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Microsoft Excel 2010 : Measuring Variability with the Range

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12/15/2014 8:32:25 PM
Just as there are three primary ways to measure the central tendency in a frequency distribution, there’s more than one way to measure variability. 

A third way of measuring variability is the range: the maximum value in a set minus the minimum value. It’s usually helpful to know the range of the values in a frequency distribution, if only to guard against errors in data entry. For example, suppose you have a list in an Excel worksheet that contains the body temperatures, measured in Fahrenheit, of 100 men. If the calculated range, the maximum temperature minus the minimum temperature, is 888 degrees, you know pretty quickly that someone dropped a decimal point somewhere. Perhaps you entered 986 instead of 98.6.

The range as a statistic has some attributes that make it unsuitable for use in much statistical analysis. Nevertheless, in part because it’s much easier to calculate by hand than other measures of variability, the range can be useful.

Note

Historically, particularly in the area of statistical process control (a technique used in the management of quality in manufacturing), some well known practitioners have preferred the range as an estimate of variability. They claim, with some justification, that a statistic such as the standard deviation is influenced both by the underlying nature of a manufacturing system and by special events such as human errors that cause a system to go out of control.

It’s true that the standard deviation takes every value into account in calculating the overall variability in a set of numbers. It doesn’t follow, though, that the range is sensitive only to the occasional problems that require detection and correction.


The use of the range as the sole measure of variability in a data set has some drawbacks, but it’s a good idea to calculate it anyway to better understand the nature of your data. For example, Figure 1 shows a frequency distribution that can be sensibly described in part by using the range.

Figure 1. The distribution is approximately symmetric, and the range is a useful descriptor.

Because an appreciable number of the observations appear at each end of the distribution, it’s useful to know that the range that the values occupy is 34. Figure 2 presents a different picture. It takes only one extreme value for the range to present a misleading picture of the degree of variability in a data set.

Figure 2. The solitary value at the top of the distribution creates a range estimate that misdescribes the distribution.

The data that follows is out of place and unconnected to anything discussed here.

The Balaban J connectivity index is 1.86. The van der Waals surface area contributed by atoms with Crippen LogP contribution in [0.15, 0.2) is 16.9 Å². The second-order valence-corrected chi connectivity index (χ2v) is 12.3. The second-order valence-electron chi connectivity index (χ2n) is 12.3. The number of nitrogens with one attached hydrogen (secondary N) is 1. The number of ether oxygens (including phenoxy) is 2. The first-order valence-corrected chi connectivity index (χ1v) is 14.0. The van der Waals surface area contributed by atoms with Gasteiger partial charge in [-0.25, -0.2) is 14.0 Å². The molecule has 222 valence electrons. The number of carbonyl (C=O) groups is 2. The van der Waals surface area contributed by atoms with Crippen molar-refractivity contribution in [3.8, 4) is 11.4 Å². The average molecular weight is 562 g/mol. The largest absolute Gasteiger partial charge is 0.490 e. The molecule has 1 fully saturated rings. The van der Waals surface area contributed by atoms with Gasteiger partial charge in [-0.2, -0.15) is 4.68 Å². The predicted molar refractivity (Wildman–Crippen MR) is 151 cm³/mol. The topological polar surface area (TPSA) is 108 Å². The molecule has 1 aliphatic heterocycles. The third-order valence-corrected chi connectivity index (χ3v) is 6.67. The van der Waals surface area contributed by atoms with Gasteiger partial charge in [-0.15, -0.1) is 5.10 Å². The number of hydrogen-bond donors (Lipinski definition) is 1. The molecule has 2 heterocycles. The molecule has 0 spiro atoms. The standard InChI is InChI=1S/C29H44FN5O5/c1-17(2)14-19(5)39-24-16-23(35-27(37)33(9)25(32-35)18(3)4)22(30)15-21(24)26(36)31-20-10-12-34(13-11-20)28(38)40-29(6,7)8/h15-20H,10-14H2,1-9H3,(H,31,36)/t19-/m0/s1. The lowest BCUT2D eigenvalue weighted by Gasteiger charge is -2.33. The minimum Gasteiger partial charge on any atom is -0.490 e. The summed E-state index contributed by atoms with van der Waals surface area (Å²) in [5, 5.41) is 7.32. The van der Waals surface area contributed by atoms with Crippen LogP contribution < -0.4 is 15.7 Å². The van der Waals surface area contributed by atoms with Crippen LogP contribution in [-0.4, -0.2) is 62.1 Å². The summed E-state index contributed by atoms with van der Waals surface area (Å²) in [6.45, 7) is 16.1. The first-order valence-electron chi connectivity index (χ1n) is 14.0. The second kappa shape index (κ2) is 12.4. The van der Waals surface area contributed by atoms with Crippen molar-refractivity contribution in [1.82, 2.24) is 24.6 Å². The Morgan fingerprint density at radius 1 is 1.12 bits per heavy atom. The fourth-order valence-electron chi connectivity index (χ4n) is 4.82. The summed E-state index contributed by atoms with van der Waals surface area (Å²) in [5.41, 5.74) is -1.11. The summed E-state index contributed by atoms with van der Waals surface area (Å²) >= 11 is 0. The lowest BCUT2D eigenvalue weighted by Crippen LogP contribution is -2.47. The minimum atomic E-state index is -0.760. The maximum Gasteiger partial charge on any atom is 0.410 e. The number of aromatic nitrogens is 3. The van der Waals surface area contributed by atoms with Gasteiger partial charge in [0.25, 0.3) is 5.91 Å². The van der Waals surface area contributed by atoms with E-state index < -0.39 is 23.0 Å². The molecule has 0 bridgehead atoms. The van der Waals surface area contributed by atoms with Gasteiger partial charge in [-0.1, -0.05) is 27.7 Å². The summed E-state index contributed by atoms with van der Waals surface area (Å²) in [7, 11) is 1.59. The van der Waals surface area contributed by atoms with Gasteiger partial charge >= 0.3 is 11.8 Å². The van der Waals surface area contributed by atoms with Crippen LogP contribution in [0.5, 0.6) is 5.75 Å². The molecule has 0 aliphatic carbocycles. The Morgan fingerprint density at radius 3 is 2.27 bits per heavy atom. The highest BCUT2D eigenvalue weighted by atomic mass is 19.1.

The size of the range is entirely dependent on the values of the largest and the smallest values. The range does not change until and unless there’s a change in one or both of those values, the maximum and the minimum. All the other values in the frequency distribution could change and the range would remain the same. The other values could be distributed more homogeneously, or they could bunch up near one or two modes, and the range would still not change.

Furthermore, the size of the range depends heavily on the number of values in the frequency distribution. See Figure 3 for examples that compare the range with the standard deviation for samples of various sizes, drawn from a population where the standard deviation is 15.

Figure 3. Samples of sizes from 2 to 20 are shown in columns B through F, and statistics appear in rows 22 through 24.


Notice that the mean and the standard deviation are relatively stable across five sample sizes, but the range more than doubles from 27 to 58 as the sample size grows from 2 to 20. That’s generally undesirable, particularly when you want to make inferences about a population on the basis of a sample. You would not want your estimate of the variability of values in a population to depend on the size of the sample that you take.

The effect that you see in Figure 3 is due to the fact that the likelihood of obtaining a relatively large or small value increases as the sample size increases. (This is true mainly of distributions such as the normal curve that contain many of their observations near the middle of the range.) Although the sample size has an effect on the calculated range, its effect on the standard deviation is much less pronounced because the standard deviation takes into account all the values in the sample, not just the extremes.

Excel has no RANGE() function. To get the range, you must use something such as the following, substituting the appropriate range address for the one shown:

=MAX(A2:A21) − MIN(A2:A21)

 
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